Casey Anthony murder trial: What did her 'Bella Vita' tattoo mean?
Two weeks after her daughter's death, Casey Anthony got a tattoo with the words 'Bella Vita.' Is that a sign she was a remorseless killer seeking the 'Beautiful Life,' or was it a tribute to Caylee?
Two weeks after a Florida mother allegedly killed her two-year-old daughter and dumped the body in a wooded area she paid a tattoo artist $65 to decorate her left shoulder blade with the Italian words “Bella Vita.”Skip to next paragraph
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Bobby Williams of Cast Iron Tattoos in Orlando told the jury in the Casey Anthony murder trial on Tuesday that Ms. Anthony made an appointment and spent 30 minutes at the shop while he drafted and applied the tattoo in early July 2008.
He said she spent most of the time during the procedure talking on her telephone.
What was Casey Anthony’s demeanor, asked a prosecutor, Assistant State Attorney Frank George.
“Normal,” Mr. Williams said. She didn’t seem upset about anything, he added.
“Did she seem happy,” the prosecutor asked.
“Yes. Happy for the most part,” Williams replied.
The comment came near the close of the state’s case against Anthony after three weeks of emotional and gruesome testimony. Prosecutors are expected to finish their presentation of evidence Wednesday morning. The defense case is set to begin on Thursday.
During the cross examination of Williams, defense lawyer Jose Baez suggested that Anthony wanted the tattoo as a tribute to her recently-deceased daughter, Caylee.
The defense lawyer asked Williams whether it was customary that some people get tattoos to remember loved ones who have passed?
“Yes,” Williams answered. “That is common.”
Did you do the tattoos in honor of Caylee for George and Cindy Anthony (Caylee’s grandparents), Baez asked.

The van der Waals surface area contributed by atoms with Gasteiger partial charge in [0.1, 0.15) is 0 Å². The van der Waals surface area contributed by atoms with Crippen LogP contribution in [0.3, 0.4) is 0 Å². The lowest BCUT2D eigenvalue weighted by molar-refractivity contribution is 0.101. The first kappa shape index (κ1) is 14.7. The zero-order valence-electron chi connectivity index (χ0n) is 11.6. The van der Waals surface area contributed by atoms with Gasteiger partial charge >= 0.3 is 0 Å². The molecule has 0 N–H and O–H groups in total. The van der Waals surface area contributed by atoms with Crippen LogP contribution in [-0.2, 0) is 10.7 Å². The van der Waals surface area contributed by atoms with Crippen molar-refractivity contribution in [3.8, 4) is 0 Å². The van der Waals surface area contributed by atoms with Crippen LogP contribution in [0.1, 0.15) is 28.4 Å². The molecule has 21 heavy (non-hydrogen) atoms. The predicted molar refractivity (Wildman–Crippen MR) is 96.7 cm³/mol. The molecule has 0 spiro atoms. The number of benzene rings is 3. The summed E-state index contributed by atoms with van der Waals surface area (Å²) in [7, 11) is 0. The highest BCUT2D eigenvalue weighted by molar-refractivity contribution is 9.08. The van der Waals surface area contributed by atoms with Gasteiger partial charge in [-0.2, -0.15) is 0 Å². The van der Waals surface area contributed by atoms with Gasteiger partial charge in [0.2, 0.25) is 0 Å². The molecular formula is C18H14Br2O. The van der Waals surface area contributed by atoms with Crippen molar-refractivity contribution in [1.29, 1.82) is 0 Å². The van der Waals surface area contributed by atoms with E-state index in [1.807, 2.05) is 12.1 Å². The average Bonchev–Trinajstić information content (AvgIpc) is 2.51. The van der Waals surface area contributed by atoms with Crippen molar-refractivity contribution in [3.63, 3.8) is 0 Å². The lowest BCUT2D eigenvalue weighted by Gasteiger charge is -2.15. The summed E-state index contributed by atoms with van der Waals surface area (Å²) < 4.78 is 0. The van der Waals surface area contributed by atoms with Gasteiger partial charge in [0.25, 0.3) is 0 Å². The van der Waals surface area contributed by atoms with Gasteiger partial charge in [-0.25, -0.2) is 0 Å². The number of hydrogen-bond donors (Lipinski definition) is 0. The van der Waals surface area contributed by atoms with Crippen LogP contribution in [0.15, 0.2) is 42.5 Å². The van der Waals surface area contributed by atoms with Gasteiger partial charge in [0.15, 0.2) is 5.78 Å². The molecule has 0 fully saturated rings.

Before Williams could answer, prosecutors objected. Judge Belvin Perry sustained the objection.
Baez persisted: Did you do tattoos for any other members of the Anthony family?
“Objection,” the prosecutor said.
“Objection sustained,” the judge repeated.
By introducing the tattoo testimony prosecutors are seeking to portray Anthony not only as an uncaring mother but also as a remorseless killer. They have charged her with first-degree murder and are seeking the death penalty.
The only motive suggested by prosecutors is that Anthony had grown tired of being a mother and wanted to live the “good life,” or “beautiful life,” as symbolized by her tattoo.
Williams testified that Anthony returned to his shop two weeks after receiving the Bella Vita tattoo and made an appointment for her and her boyfriend to get tattoos on July 19, 2008.
What was her mood,” George asked.
“Just normal,” Williams said, “Happy, not seeming to be upset or anything.”
Williams said he had known Anthony for seven years. He said while she was in the shop Anthony mentioned that Caylee was with her nanny that day, but she added that she would bring Caylee with her for the July 19 appointment.
The comment was a lie. Prosecutors say Caylee was already dead – killed June 16, a month earlier, by her mother. Baez has told the jury that Caylee did, in fact, die June 16 but that it was an accidental drowning in the family swimming pool.
He said Anthony’s emotionless response to the tragedy is an outcome of years of sexual abuse by her father.
Prosecutors have presented a different story. In the weeks following Caylee’s disappearance, Anthony spent every night with her new boyfriend. She did not mention the missing child to family or friends, and did not report the disappearance to police until a month later.
The prosecution theory is that Anthony killed her daughter using a combination of chloroform and duct tape. She then allegedly hid the body in her car for several days before dumping it in a wooded area not far form the Anthony family home.
Defense lawyers say that after Caylee accidentally drowned in the swimming pool, Casey Anthony and her father, George, participated in a cover-up, making the death look like a kidnapping and murder.